On day four, I stopped taking pictures and went into troubleshooting mode. Once the mixture has doubled in size, you repeat the day three procedure of removing half the mixture and then adding in more unbleached high-gluten flour and water and wait a few hours for it to double. However, mine wasn't doubling. I wondered if the bacteria had decimated the yeast. That's not how it's supposed to work. The reason you cultivate wild yeast isn't because they themselves are sour. It is because the only yeast that will survive the cultivation of the necessary bacteria to produce sourness are wild yeasts. My yeasts had gotten lethargic. My solution was to add in a couple tablespoons of the rye flour to reintroduce a bit more yeast to the party. I let it rest till it doubled in size. Then I carried out the day four procedure on day five. After a few overnight hours of happy fermenting, I had a bubbly, gloriously pungent sourdough seed culture. (Incidentally, if you don't want to go to the trouble of building your own seed culture, sourdough starter can be purchased from the likes of King Arther Flour.)
The next step was to create the barm. The barm is what I'd be keeping in the refrigerator and routinely refreshing and eventually be naming if it lived long enough. The barm is simply a mixture of the seed culture and a large dose of unbleached high-gluten flour and water. This is allowed to ferment at room temperature till it's good and bubbly, then it is placed in the refrigerator overnight to slow the ferment but to allow flavors to continue to develop. I bet you think I've forgotten about the rest of my hard-won seed culture. Nope, I've simply discarded it. Assuming I don't kill my barm, I've no need of new seed culture for a while.
The next day, I converted a small portion of my barm to starter (this is day seven for those keeping track). For the Basic Sourdough Bread I was intending to make, I would need only about 2/3 cup of my 6 or so cups of barm (the rest remained in the refrigerator where it can theoretically be kept in an airtight container for up to two months). This was mixed with more water and unbleached high-gluten flour and allowed to ferment until it doubled (about 6 hours for me, which is actually little long). Then the starter was mixed with more flour, more water (this time lukewarm instead of room temperature), and a good dose of salt. I have forgotten to add salt to bread exactly once. I can assure you, it will taste unpleasant if no salt is added – kind of like fluffy baked paste. Remember to add the salt.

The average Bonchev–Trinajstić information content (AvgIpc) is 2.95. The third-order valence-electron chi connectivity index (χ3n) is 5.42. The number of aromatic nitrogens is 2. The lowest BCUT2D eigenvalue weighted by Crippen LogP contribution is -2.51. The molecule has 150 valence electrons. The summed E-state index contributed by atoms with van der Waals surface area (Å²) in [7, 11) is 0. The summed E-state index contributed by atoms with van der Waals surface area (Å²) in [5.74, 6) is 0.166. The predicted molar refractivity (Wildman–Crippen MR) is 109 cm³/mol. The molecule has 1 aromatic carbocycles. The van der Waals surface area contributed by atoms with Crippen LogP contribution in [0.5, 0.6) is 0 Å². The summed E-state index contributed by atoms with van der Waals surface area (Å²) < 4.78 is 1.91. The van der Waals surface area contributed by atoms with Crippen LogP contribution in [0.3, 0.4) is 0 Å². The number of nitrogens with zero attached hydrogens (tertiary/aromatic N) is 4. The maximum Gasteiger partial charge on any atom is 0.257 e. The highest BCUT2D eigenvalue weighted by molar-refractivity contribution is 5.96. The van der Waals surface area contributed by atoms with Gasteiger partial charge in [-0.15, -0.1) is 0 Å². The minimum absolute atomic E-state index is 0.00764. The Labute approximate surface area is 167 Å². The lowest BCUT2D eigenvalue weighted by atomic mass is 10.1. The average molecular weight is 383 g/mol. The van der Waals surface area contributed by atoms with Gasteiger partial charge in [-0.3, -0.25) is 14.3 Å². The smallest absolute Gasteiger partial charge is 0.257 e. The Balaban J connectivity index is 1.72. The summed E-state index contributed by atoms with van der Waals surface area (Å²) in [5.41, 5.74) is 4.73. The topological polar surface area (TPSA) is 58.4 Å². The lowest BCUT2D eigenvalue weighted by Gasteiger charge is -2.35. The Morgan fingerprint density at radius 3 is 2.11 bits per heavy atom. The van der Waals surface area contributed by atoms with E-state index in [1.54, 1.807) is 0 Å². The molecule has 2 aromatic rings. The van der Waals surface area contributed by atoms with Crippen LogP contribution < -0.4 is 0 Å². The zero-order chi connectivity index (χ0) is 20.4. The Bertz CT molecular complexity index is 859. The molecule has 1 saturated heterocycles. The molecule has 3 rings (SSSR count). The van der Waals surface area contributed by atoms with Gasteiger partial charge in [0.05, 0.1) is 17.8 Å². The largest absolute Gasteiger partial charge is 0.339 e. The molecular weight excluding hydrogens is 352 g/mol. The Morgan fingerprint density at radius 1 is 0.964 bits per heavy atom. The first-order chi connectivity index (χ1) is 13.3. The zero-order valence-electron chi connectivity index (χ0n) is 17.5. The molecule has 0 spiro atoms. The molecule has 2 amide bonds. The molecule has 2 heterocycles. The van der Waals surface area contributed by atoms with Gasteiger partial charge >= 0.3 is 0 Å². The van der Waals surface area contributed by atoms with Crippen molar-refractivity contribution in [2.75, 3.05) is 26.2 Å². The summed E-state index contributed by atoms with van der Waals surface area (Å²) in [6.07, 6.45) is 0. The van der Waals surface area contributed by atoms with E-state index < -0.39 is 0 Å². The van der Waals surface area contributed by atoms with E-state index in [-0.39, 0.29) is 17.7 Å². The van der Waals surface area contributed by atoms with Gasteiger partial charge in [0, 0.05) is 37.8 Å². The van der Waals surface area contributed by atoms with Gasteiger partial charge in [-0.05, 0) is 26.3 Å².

After kneading the dough for about 15 minutes (I haven't been willing to purchase a stand mixer yet), it was allowed to ferment again till roughly doubled in size. For mine, this took about three hours.
Next I shaped the dough into easy rounds (boules) and allowed them to proof till they were again doubled in size (about two hours).
And finally, after more than a week of fiddling with flour, I baked my very first sourdough bread. Fresh from the oven (well, almost - Reinhart cruelly and correctly advises to wait a while before cutting into the loaves) it was wonderfully crusty on the outside and soft and sour on the inside. I had a loaf to take with me on our never-ending holiday road trip, and another loaf to tuck away in the freezer. Next on the agenda, I'll need to see about refreshing my barm and trying some of the other sourdough recipes in the book.